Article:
Format

Send to

Choose Destination
J Neurosci. 2009 Aug 26;29(34):10627-37. doi: 10.1523/JNEUROSCI.0620-09.2009.

The p75 neurotrophin receptor promotes amyloid-beta(1-42)-induced neuritic dystrophy in vitro and in vivo.

Author information

1
Department of Neurology and Neurological Science, Stanford University, Stanford, California 94305, USA.

Abstract

Oligomeric forms of amyloid-beta (Abeta) are thought to play a causal role in Alzheimer's disease (AD), and the p75 neurotrophin receptor (p75(NTR)) has been implicated in Abeta-induced neurodegeneration. To further define the functions of p75(NTR) in AD, we examined the interaction of oligomeric Abeta(1-42) with p75(NTR), and the effects of that interaction on neurite integrity in neuron cultures and in a chronic AD mouse model. Atomic force microscopy was used to ascertain the aggregated state of Abeta, and fluorescence resonance energy transfer analysis revealed that Abeta oligomers interact with the extracellular domain of p75(NTR). In vitro studies of Abeta-induced death in neuron cultures isolated from wild-type and p75(NTR-/-) mice, in which the p75(NTR) extracellular domain is deleted, showed reduced sensitivity of mutant cells to Abeta-induced cell death. Interestingly, Abeta-induced neuritic dystrophy and activation of c-Jun, a known mediator of Abeta-induced deleterious signaling, were completely prevented in p75(NTR-/-) neuron cultures. Thy1-hAPP(Lond/Swe) x p75(NTR-/-) mice exhibited significantly diminished hippocampal neuritic dystrophy and complete reversal of basal forebrain cholinergic neurite degeneration relative to those expressing wild-type p75(NTR). Abeta levels were not affected, suggesting that removal of p75(NTR) extracellular domain reduced the ability of excess Abeta to promote neuritic degeneration. These findings indicate that although p75(NTR) likely does not mediate all Abeta effects, it does play a significant role in enabling Abeta-induced neurodegeneration in vitro and in vivo, establishing p75(NTR) as an important therapeutic target for AD.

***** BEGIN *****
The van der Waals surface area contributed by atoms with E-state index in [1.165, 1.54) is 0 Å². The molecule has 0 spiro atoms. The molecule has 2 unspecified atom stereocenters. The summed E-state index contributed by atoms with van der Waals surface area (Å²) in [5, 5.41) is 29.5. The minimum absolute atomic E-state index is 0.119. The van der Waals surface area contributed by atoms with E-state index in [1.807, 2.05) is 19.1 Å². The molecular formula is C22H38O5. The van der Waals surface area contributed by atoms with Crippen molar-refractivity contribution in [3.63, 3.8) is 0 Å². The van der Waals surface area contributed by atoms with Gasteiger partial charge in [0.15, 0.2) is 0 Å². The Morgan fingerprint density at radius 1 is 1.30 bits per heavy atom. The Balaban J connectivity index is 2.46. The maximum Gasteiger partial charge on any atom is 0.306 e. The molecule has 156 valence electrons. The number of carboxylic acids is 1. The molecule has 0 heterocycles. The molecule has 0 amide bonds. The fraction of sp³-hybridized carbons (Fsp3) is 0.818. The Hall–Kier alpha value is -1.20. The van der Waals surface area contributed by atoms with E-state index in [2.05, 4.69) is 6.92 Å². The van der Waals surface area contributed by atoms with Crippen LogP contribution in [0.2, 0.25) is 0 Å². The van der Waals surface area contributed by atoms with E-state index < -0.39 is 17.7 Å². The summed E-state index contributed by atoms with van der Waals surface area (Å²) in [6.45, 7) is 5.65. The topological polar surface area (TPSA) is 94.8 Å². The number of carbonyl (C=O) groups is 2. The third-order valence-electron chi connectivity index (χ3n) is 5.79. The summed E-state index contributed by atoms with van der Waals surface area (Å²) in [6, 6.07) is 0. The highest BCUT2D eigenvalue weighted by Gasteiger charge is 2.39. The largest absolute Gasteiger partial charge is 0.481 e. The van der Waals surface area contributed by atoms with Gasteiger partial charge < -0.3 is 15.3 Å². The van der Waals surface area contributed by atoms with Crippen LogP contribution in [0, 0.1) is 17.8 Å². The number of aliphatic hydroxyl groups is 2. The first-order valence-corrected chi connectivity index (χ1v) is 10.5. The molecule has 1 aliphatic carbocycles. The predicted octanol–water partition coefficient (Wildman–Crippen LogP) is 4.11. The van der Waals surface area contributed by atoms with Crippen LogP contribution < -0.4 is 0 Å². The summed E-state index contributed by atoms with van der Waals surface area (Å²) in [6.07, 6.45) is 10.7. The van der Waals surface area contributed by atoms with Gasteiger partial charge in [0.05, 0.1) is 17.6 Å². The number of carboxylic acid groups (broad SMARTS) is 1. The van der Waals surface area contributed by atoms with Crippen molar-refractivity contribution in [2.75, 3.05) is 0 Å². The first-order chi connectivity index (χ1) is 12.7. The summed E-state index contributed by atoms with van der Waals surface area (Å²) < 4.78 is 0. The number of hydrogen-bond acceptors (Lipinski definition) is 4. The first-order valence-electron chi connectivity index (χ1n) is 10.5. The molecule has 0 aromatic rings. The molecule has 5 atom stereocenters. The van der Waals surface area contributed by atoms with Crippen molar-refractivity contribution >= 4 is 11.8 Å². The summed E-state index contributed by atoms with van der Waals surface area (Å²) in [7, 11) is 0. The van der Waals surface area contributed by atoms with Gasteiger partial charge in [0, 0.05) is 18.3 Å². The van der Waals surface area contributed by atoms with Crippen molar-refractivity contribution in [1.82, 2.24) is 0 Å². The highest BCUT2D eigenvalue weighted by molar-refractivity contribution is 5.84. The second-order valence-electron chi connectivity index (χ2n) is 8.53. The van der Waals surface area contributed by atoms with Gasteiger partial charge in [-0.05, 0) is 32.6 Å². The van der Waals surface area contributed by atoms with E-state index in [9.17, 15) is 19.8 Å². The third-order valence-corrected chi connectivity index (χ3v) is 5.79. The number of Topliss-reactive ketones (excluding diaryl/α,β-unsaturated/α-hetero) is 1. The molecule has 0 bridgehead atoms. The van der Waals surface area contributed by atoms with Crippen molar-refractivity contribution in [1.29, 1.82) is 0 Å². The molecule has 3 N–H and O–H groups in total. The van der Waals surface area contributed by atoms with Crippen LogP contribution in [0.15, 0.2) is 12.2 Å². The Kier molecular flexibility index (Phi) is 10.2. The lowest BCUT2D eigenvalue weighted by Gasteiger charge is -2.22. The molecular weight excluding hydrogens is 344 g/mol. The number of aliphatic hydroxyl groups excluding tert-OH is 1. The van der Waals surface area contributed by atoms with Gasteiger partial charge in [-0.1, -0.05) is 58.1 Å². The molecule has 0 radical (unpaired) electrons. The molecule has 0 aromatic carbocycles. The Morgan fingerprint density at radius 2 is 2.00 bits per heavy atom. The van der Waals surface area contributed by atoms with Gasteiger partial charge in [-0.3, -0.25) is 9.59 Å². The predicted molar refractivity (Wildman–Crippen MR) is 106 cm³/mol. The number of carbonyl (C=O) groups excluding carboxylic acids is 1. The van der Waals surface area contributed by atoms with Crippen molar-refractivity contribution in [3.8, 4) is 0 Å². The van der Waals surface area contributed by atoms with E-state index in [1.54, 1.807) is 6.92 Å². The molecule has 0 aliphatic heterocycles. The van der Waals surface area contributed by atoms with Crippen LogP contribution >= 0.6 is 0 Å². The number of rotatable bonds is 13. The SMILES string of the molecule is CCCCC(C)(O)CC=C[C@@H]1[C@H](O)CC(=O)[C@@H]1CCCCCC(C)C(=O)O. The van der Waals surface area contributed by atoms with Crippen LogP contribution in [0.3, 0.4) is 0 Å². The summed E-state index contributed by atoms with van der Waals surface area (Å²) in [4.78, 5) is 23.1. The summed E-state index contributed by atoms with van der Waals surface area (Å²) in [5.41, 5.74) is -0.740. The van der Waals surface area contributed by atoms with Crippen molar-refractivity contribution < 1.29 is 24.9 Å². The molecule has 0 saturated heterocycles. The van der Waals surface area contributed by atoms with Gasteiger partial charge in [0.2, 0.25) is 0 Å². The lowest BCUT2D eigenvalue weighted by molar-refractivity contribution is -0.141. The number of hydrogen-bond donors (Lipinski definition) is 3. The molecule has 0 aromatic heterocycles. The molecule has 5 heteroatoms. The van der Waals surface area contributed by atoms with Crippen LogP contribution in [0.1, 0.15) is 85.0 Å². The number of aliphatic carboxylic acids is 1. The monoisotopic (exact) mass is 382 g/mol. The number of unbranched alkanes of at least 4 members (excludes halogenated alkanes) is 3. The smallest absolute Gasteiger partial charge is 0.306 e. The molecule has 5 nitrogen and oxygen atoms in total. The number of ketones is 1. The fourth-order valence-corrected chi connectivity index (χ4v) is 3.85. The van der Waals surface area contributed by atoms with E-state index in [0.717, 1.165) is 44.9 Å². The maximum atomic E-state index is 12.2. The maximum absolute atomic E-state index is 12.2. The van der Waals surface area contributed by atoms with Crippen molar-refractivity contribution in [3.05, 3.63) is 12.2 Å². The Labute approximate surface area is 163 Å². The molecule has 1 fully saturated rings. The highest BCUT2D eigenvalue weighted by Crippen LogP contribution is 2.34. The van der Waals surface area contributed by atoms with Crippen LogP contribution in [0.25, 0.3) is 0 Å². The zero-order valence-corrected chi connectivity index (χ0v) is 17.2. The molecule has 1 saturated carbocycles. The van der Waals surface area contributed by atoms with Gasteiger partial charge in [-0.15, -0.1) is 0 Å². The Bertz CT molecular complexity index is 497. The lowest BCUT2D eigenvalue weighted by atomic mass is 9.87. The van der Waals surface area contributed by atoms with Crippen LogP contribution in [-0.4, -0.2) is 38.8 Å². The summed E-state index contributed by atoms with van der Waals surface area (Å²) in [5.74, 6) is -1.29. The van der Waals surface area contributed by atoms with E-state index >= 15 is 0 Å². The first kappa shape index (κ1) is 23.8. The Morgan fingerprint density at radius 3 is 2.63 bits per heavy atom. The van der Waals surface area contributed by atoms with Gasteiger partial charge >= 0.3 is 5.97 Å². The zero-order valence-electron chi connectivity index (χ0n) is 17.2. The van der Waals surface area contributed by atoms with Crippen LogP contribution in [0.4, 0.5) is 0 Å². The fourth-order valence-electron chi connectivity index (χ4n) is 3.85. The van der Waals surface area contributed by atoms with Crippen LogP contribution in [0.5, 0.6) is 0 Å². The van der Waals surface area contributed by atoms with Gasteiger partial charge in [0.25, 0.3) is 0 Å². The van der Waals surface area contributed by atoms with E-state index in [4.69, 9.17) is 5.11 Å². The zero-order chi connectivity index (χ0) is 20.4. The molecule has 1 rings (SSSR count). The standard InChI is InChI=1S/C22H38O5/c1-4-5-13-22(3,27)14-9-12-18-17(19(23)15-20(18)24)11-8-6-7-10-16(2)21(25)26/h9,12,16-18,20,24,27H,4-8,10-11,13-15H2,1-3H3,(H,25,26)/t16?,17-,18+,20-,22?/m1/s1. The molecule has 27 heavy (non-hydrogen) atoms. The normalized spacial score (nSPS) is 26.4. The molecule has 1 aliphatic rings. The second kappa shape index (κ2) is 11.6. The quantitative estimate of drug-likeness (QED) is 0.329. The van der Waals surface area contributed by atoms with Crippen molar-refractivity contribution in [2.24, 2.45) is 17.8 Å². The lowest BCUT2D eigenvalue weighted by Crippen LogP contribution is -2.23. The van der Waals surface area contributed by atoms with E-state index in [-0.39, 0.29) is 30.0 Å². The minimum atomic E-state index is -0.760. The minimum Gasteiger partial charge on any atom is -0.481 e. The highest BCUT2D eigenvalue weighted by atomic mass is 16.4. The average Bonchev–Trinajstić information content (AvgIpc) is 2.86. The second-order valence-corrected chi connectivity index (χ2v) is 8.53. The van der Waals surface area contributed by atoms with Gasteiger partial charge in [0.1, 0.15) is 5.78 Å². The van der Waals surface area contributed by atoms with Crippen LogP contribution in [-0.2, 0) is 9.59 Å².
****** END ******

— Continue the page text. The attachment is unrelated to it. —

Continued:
PMID:
19710315
PMCID:
PMC2771439
DOI:
10.1523/JNEUROSCI.0620-09.2009
[Indexed for MEDLINE]
Free PMC Article

Supplemental Content

Full text links

Icon for HighWire Icon for PubMed Central
Loading ...
Support Center